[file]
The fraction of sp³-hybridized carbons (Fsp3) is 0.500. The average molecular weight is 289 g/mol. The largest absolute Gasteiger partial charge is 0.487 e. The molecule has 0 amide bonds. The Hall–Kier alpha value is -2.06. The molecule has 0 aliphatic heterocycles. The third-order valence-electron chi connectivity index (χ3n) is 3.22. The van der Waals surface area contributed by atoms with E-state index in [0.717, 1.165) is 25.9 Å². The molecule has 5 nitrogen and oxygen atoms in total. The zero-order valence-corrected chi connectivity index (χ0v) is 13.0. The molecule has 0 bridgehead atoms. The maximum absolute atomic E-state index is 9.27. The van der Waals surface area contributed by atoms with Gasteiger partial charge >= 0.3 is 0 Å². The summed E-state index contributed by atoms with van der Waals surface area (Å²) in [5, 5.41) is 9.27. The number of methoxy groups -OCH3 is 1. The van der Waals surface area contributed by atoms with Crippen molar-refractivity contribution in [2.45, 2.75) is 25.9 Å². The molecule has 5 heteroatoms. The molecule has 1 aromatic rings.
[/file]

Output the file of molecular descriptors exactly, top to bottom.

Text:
The fraction of sp³-hybridized carbons (Fsp3) is 0.500. The average molecular weight is 289 g/mol. The largest absolute Gasteiger partial charge is 0.487 e. The molecule has 0 amide bonds. The Hall–Kier alpha value is -2.06. The molecule has 0 aliphatic heterocycles. The third-order valence-electron chi connectivity index (χ3n) is 3.22. The van der Waals surface area contributed by atoms with E-state index in [0.717, 1.165) is 25.9 Å². The molecule has 5 nitrogen and oxygen atoms in total. The zero-order valence-corrected chi connectivity index (χ0v) is 13.0. The molecule has 0 bridgehead atoms. The maximum absolute atomic E-state index is 9.27. The van der Waals surface area contributed by atoms with Gasteiger partial charge >= 0.3 is 0 Å². The summed E-state index contributed by atoms with van der Waals surface area (Å²) in [5, 5.41) is 9.27. The number of methoxy groups -OCH3 is 1. The van der Waals surface area contributed by atoms with Crippen molar-refractivity contribution in [2.45, 2.75) is 25.9 Å². The molecule has 5 heteroatoms. The molecule has 1 aromatic rings.